Meta-Textuality and Media Effects in Citizen Kane

Sitting at the breakfast table in a famous scene, Charles Foster Kane’s first wife, Emily, asks her husband “Really, Charles, what will people think?” only to be cut off mid-sentence by Kane’s authoritative command. “What I want them to think,” Kane responds abruptly and absolutely. Directed by and starring the young Orson Welles, this memorable scene describes the film’s moral debate within the narrative through one simple statement of will. The real-life moral debate about Kane’s inspiration, William Randolph Hearst, and the ideas of muckraking, social activism, and captains of industry are all presented together in this scene. Citizen Kane, as described by film critic Roger Ebert, is “one of the miracles of cinema that in 1941 a first-time director; a cynical, hard-drinking writer; an innovative cinematographer, and a group of New York stage and radio actors were given the keys to a studio and total control, and made a masterpiece” (Ebert 1). As a masterpiece, the film has become well known as a landmark in the Mass Media field, containing a main character who is portrayed as a “double standard of the progressive reform movement: the idealism of Kane’s attempts at social and political reform is undermined by his own moral hypocrisy” (Belton 8). The film takes the positive image of an industry captain, post depression, and drags it through the mud, while at the same time showing the hypocrisy within his social activism. Furthermore, it all reflects on a real life figure, adding a slew of verisimilitude to the formula.

Due to the film’s incredibly potent critical success, though not initially financial, it occupied many top 100, top 10, and simply “Greatest Film Ever Made” lists, proving itself more than worthy of an analysis based on the concepts of Mass Media Effects. In its depiction of the three elements previously listed, the film uses many stylistic elements that were seen as revolutionary at the time to convey such quantity information as concisely as possible about the subject of morality within capitalism that it covers. As the Jennings and Thompson article “History of the Scientific Study of Media Effects” states, “History is biased toward recording instances when mediated communications seem to provoke action” (Jennings and Thompson 35), and through its controversy Citizen Kane’s stylistic techniques were even greater noticed, and because of that notice of new techniques the film’s controversy was, interchangeably, more historical. In the use of these techniques the film displays its message delivering powers, existing as a prime example of the potential “hypodermic needle” and “bullet” theories of the time, as well as limited effect theories that would come later.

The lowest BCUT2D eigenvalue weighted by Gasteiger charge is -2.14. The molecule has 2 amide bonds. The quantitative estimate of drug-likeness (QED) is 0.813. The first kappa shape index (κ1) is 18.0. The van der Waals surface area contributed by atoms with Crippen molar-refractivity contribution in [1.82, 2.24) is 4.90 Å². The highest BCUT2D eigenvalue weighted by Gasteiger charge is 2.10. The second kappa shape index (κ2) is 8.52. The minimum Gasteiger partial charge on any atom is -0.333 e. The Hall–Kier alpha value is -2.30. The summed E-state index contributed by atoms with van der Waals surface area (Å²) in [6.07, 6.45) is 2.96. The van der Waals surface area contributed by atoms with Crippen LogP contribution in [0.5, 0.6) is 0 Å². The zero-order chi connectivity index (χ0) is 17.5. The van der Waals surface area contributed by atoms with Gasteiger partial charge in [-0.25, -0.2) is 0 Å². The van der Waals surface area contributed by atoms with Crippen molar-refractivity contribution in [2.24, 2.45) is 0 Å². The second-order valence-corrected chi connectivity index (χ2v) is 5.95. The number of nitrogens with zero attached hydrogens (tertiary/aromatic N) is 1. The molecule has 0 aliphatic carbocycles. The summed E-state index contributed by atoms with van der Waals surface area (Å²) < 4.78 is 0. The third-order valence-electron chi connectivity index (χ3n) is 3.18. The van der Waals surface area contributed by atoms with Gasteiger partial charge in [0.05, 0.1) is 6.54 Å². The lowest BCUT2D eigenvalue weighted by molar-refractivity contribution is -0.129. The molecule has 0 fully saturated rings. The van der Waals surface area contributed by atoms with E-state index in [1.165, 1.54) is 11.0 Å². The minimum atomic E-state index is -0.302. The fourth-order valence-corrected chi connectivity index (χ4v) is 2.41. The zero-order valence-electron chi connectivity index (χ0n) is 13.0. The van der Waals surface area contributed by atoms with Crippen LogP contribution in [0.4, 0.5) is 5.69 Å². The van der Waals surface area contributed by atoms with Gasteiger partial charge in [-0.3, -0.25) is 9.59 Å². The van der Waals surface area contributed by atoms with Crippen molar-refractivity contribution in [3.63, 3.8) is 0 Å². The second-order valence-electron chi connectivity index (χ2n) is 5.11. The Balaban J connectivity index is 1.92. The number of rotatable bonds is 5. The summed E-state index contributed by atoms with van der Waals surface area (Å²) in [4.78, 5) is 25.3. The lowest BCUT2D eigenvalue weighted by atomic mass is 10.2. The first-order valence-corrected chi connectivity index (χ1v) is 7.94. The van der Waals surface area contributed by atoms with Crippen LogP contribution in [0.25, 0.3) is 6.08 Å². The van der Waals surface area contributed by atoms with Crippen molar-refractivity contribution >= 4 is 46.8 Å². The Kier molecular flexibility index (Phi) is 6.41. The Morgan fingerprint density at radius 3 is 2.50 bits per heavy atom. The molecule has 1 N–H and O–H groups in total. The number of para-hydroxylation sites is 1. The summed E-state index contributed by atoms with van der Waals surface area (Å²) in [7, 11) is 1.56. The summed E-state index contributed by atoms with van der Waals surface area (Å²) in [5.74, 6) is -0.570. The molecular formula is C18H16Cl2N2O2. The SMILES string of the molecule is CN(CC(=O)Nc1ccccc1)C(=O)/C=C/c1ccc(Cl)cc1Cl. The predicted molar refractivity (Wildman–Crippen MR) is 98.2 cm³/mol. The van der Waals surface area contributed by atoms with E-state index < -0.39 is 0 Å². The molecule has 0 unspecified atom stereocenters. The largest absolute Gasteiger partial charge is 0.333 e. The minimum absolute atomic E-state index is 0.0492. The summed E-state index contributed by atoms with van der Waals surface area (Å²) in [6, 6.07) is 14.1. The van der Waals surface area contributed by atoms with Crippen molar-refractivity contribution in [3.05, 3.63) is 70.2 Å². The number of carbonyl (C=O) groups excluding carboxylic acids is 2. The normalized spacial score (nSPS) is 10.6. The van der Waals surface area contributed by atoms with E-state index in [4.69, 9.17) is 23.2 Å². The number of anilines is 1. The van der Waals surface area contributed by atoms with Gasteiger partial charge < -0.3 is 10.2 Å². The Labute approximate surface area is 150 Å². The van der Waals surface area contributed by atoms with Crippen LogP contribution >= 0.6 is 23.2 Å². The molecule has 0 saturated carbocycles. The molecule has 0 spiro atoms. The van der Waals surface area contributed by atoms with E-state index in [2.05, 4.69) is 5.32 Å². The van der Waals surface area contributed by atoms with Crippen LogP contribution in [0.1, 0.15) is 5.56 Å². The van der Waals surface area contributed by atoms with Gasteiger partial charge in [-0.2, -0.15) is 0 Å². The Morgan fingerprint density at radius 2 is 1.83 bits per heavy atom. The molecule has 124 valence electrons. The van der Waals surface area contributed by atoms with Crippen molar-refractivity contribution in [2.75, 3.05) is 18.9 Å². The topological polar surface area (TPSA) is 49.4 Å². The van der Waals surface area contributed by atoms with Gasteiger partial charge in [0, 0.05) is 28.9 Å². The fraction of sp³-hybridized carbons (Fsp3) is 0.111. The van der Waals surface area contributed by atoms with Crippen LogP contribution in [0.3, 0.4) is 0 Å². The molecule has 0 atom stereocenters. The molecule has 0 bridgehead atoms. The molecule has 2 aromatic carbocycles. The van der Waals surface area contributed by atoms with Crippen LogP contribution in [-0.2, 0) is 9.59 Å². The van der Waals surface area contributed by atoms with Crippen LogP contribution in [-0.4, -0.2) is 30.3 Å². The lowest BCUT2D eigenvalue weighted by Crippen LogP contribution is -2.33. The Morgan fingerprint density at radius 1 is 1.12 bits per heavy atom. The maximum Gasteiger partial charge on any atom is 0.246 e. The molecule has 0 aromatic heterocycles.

One moment within the film that demonstrates Kane’s inability as a Captain of Industry, as well as destroys his portrayal of Social Activism, is during the “News on the March” sequence at the beginning of the film. In a series of quickly edited shots, Welles crafts a sequence in “the Soviet montage style of Sergei Eisenstein,” and in doing so makes a scene of “shock cuts created by sudden graphic or associative contrasts” (Fabe 88). Many different conflicting shots work together to define a character wrapped in enigma, such as a sequence of political accusations. An old friend of his, Thatcher, gives a press conference on Kane’s communist ties, shot from a high angle. Ironically, that mirrors later claims in which Hearst was “insinuating that Welles was a communist” (Fabe 79). The next shot details a large anti-Kane rally in Union Square cobbled together out of stock footage, in which Kane is being labeled as “what he has always been and always will be: a fascist.,” with the lead protester being shot from a low angle. Finally, the two images are further conflicted with Kane’s own opinion, voiced non-verbally via an onscreen title card simply saying “‘I am, have been, and will be only one thing- an American’” with Kane’s own name signed at the bottom. This shot is from an on level angle with many men in top hats applauding Kane for his candid and heartfelt statements. These conflicting media messages, depicted literally from all angles, keeps any one political theory on Kane and by extension Hearst, from being completely accurate—including the mogul’s own opinion.